The reason being, Dillinger Four is one of the more leftist bands I could think of off the top of my head at the time. They also are a particular type of band for me. I don't listen to them often enough and each time I put them on, especially this album, I'm immediately pissed off at myself for not remembering how much I love the band. They write really great pop-punk, but have so much going on beneath the surface that it really elevates the band from good to great if you're paying close enough attention.
Granted, I came up with the idea for this post about 4 days ago and only got around to writing it now, so I'm sure some of the ideas will be diminished.
Dillinger Four have long been the darlings of your average punknews.org and Fest frequenter and a lot of that is due to the band's image as four burly guys who like to play fast, sing loud and drink lots. Especially the last part. This image mainly comes from the band's live show, which is a whole lot of the last three things. However, I think that this is way too sweeping of a generalization and really undermines the sharpness of the thought that is put into the band's lyrics.
The song "Gainesville", which is about the Fest, is what the band is most well-known for among your average punk fan and while that is a really good song, I think it's unfair. Fest has gotten to be very, very popular and most goers adopt the song as a sort of anthem for the festival, for obvious reasons, but Dillnger Four released the album in 2008, meaning they must have wrote the song even earlier than that. To me, that means that the song represents the band during the very earlier stages of the festival, like the 4th or 5th edition, rather than the larger punk circus it's become now. I'm not trying to deny that the festival is still fun, but I'm definitely sure that it's not the same as it used to be at all. The song is about feeling good and drinking in the sun in Florida when you're used to cold weather where you come from. Again, while a good song, to me that doesn't even come close to summing up Dillinger Four and it seems lame that that is what most punk fans have distilled their existence into.
For me, Situationist Comedy, is what defines the band. The opening song, "NOBLE STABBINGS!!", was my introduction to the band as it was including on a Fat Wreck Chords compilation I had bought, which is what caused me to pick up this album over their earlier releases. At first the band seems like a pretty rough ride because of how fast they play (very fast!) and their guitar tones and vocal style.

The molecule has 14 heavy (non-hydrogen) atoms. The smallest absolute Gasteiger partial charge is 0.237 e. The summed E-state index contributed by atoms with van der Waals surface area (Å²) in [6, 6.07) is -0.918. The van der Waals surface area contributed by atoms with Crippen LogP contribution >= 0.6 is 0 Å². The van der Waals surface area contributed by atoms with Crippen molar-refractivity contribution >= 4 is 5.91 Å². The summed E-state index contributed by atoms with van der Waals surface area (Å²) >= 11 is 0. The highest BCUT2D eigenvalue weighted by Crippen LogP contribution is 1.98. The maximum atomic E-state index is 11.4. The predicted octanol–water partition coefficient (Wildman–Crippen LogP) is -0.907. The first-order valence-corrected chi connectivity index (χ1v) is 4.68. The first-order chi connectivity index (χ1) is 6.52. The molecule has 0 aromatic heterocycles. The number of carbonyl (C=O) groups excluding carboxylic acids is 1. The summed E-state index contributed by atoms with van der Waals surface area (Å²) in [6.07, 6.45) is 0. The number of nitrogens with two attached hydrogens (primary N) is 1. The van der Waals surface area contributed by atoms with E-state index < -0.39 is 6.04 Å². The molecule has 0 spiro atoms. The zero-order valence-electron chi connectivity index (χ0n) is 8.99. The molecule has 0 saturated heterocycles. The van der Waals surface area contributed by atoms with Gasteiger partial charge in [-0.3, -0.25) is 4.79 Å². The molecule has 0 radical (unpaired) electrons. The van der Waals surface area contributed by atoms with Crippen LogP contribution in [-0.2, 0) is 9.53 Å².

Bruh, the bass tone. Holy fuck.
And this is correct, I think this is a very conscious throwback to early 80's hardcore by the band. Given that the members are older (I would assume they're close to or over 40), this comes off as the member experiencing that music first hand and playing their punk music that way because that's how they learned it. This is rather than an appropriation of an earlier generation's style of playing, which is more and more the case with punk and especially hardcore these days.
But underneath this fast roughness is a band who is absolutely phenomenal at writing melodies and especially vocal harmonies. They are so good at that you don't even really notice it until you realize that you are humming along to a song that's like over 200 bpm. Every single chorus is huge. There's these great, unconventional but catchy guitar riffs everywhere you turn. The pop sensibility is astounding.
Case in point, one of my favourite cuts from the album, "folk song.":
I guess that I also really like this release because it in particular really fits with my personal politics. The album was released at a time when being a "political" punk band meant yelling about about George W. Bush and the military and not much else. Dillinger Four instead took a more subtle approach, describing their experiences living in a post-9/11 United States and how it affected them. This works out really well, because rather than being introduced to their ideas, you are introduced to their experiences and you can then relate to them. The result is basically you thinking "I can understand why you think that." instead of just "You think that."
There are a ton of great lines about being working class, which is why the album was on my mind during and following the election. It's a great soundtrack to being critical, but also thinking about why you should be critical.
I'm not really one for giving political statements to people, but I would like to leave with the following, that I think is helpful for people to keep in mind in today's world:
Try to be aware of the greater system that you are a part of and think of why you are a part of it. Be aware of your relationship with money and commodities and do not let them govern what and how you do things. Always think "Why?" and do not let people force you to do things you do not want to do.
And crank this fucking album while you do that, I guess.